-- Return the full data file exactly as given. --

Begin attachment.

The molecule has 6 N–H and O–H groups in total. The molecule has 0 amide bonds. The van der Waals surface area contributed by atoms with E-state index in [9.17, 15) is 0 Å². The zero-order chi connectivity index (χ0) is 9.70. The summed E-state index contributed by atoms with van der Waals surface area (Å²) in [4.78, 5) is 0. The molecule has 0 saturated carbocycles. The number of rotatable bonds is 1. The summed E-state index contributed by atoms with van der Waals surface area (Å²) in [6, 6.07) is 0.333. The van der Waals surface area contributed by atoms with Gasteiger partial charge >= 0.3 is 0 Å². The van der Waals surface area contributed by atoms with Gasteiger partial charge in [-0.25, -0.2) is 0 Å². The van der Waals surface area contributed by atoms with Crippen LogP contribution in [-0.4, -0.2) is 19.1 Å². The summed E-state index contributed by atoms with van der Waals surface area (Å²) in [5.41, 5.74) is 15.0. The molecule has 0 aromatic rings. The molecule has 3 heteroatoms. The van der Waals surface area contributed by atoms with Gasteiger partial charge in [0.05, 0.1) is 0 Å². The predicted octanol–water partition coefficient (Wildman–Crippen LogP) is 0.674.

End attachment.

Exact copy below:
The molecule has 6 N–H and O–H groups in total. The molecule has 0 amide bonds. The van der Waals surface area contributed by atoms with E-state index in [9.17, 15) is 0 Å². The zero-order chi connectivity index (χ0) is 9.70. The summed E-state index contributed by atoms with van der Waals surface area (Å²) in [4.78, 5) is 0. The molecule has 0 saturated carbocycles. The number of rotatable bonds is 1. The summed E-state index contributed by atoms with van der Waals surface area (Å²) in [6, 6.07) is 0.333. The van der Waals surface area contributed by atoms with Gasteiger partial charge >= 0.3 is 0 Å². The van der Waals surface area contributed by atoms with Gasteiger partial charge in [-0.25, -0.2) is 0 Å². The van der Waals surface area contributed by atoms with Crippen LogP contribution in [-0.4, -0.2) is 19.1 Å². The summed E-state index contributed by atoms with van der Waals surface area (Å²) in [5.41, 5.74) is 15.0. The molecule has 0 aromatic rings. The molecule has 3 heteroatoms. The van der Waals surface area contributed by atoms with Gasteiger partial charge in [0.05, 0.1) is 0 Å². The predicted octanol–water partition coefficient (Wildman–Crippen LogP) is 0.674.